Their official debut took place in 1940 at the cinema Florida, and then at Radio El Mundo.[12] They were immediately offered a contract from RCA Victor, and so began six years of hard work, the result of which, apart from hundreds of concerts and radio appearances, are almost 100 recordings which are, to the day, heard and danced to with reverence and pleasure all around the world.

The artistic association of “the two Angels of tango“ was a roaring success from the very beginning, but their partnership was never stable, in spite of the numerous performances they shared and the large amount of recordings they made together. For example, as tango researcher and collector Carlos Puente explains:

Their six years of work were almost cut in half by a two-month absence of Vargas, who left the orchestra together with bandoneon player Alfredo Attadia. They weren’t a failure, but what they achieved was nothing in comparison with the impact Vargas’s work with D’Agostino had had on the audience. D’Agostino, on his part, filled Vargas’s space with Raúl Aldao, but they found the same situation Vargas did on his own. As a result, two months later, D’Agostino and Vargas were back together, starting what would be a sort of “second half“ of their career together as one of the most successful pairs in the history of tango.[13]

Indeed, their success by 1944 was huge, and it coincided with the ochestra’s passage from Radio El Mundo to the brand-new Radio Splendid. It was one of the big changes in the radio world at the time. Radio Splendid had the flavour of novelty, and many orchestras, such as D’Agostino’s or Biagi’s began to play there instead.

Finally, in 1946 D’Agostino dissolved the orchestra. Even though he were to come back later on, that was the end of the D’Agostino-Vargas association. There is not a lot of detail about the exact reasons for D’Agostino’s decision. Some say it had to do with new regulations pertaining orchestras, that had a much more corporative approach that he liked. Others say there were big differences between both Vargas and D’Agostino’s approach to work. Some say they just preferred to part ways and pursuit their careers separately. Carlos Puente referred in an interview[14] that the possibility for a tour to the province of Mendoza had appeared, but since D’Agostino wouldn’t leave the city − he was always extremely reluctant to crossing the Gral. Paz[15] − Vargas went on his own, with another band; D’Agostino stayed in Buenos Aires, fulfilled all of his pending commitments and obligations with the singer Tino García filling in for Vargas, and once he was done, handed over the orchestra to arranger and first bandoneón Eduardo Del Piano to do as he pleased. And so was it that, upon Vargas’s return from Mendoza, the ruiseñor began performing with this “new“ orchestra, that was almost exactly the same as D’Agostino’s. The orchestra as such held together for about three years.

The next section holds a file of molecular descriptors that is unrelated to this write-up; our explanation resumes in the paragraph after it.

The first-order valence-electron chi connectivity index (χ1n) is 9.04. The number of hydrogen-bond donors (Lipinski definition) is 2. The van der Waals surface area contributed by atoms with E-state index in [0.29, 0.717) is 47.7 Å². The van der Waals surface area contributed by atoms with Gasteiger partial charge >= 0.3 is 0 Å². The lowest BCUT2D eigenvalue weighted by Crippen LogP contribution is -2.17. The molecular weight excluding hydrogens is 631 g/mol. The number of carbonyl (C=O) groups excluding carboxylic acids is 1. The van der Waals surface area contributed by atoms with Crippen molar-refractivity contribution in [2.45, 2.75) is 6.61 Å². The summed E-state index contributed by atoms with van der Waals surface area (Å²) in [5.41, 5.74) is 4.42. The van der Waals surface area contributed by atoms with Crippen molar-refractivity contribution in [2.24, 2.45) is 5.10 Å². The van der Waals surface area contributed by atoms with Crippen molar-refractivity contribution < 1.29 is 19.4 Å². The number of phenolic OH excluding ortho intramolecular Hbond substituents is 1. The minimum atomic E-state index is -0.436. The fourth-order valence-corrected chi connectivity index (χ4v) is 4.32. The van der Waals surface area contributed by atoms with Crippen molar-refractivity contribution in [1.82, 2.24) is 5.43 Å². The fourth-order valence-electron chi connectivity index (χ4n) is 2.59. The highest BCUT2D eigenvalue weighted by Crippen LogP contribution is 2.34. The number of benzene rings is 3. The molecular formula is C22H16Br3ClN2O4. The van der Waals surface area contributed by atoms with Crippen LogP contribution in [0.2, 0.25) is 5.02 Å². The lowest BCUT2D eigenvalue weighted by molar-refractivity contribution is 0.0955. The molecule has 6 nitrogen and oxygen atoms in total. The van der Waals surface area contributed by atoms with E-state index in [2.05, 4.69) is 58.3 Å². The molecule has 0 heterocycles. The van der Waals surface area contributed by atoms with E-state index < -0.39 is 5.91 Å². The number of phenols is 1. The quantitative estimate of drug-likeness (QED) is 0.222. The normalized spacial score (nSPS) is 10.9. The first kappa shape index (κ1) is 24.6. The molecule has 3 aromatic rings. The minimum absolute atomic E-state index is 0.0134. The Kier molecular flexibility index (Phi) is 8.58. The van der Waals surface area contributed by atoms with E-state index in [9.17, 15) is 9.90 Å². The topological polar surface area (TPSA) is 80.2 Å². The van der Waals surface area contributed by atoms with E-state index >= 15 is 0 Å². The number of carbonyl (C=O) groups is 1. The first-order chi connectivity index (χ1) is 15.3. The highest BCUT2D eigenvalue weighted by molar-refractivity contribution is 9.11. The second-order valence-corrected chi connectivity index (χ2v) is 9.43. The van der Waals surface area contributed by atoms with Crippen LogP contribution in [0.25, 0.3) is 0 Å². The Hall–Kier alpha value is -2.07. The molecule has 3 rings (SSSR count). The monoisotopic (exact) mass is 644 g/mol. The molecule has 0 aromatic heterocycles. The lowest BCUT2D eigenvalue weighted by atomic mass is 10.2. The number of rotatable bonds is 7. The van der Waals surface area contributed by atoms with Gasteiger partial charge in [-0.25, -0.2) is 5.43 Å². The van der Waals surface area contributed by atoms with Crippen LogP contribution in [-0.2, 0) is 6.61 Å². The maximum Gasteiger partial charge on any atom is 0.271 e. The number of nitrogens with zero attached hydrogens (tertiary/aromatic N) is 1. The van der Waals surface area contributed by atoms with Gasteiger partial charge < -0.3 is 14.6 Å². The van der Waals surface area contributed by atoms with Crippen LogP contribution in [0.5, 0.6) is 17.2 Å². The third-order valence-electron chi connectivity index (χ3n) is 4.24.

Ángel Vargas is singing Tres esquinas: The media player is loading...

Last years

Acclaimed by his audience, D’Agostino returned once more, together with Tino García. Even though they recorded, made radio appearances and numerous concerts, it was only for a short time. It wouldn’t be until early 1951 that D’Agostino would make a more lasting comeback, accompanied by the singers Tino García and Rubén Cané. It was Canaro, back around the year 38, the first one to introduce two singers with his orchestra. It became quite normal during the 40’s, when the success of tango reached its peak, and it thus became terribly strenuous for just one voice to keep up the pace of the numerous performances.

D’Agostino’s new orchestra did well; it perfomed, participated in radio shows, made recordings, though more sporadically than before. The singers who participated in this last decade of activity were, apart from Tino García and Rubén Cané, Ricardo Ruiz, Roberto Alvar and Raúl Lavié. It was clear that the overwhelming success achieved with Vargas was not to happen again. Times were changing.

D’Agostino retired in 1962 and continued to live in Buenos Aires, as well as steadily taking part in its nightlife. He died in the early morning, on January 16th, 1991, at age 90. Here’s an extract from the article in the Clarín newspaper, that gave the news of his passing:

Don Ángel died as he liked to live: alone, with his piano and his memories. (...) His friends from the neighbourhood said he was happy and dynamic as always. He was a classic porteño, and got his moment of great fame with Ángel Vargas. Afterwards, the maestro retired, because the time had come for the “low tide of tango.“[16]

Recordings

On more than one occasion, D’Agostino declined offers from RCA Victor and Electra to record. The reasons are not really known. It was only with Vargas, that he began to record, and he did so as one of RCA Victor’s artists.

Ángel D’Agostino made a total of 143 recordings, including the soundtrack of the short film “El cuarteador.“ The vast majority of such recordings, 94, were done with Ángel Vargas as singer: 6 milongas, 5 waltzes, and 83 tangos. However, other singers to record with D’Agostino were: Tino García, Rubén Cané, Roberto Alvar, Ricardo Ruiz and Raúl Lavié.

Recordings with Ángel Vargas

There are 87 recordings. Click expand to view all. Sort results with the little arrows.

Title Singer Record date Genre Label Disco No Matrix No Side Disc type
R000471 Bailarín de contraseña Ángel Vargas 27 August 1945 Tango RCA Victor 60-0768 BAVE 80780-1 A Shellac
R000472 Menta y cedrón Ángel Vargas 17 July 1945 Tango RCA Victor 60-0733 BAVE 80725 A Shellac
R000473 Porque me siento feliz Ángel Vargas 17 July 1945 Milonga RCA Victor 60-0733 BAVE 80724 B Shellac
R000474 La cumparsita Ángel Vargas 8 February 1946 Tango RCA Victor 60-0883 BAVE 82000-1 A Shellac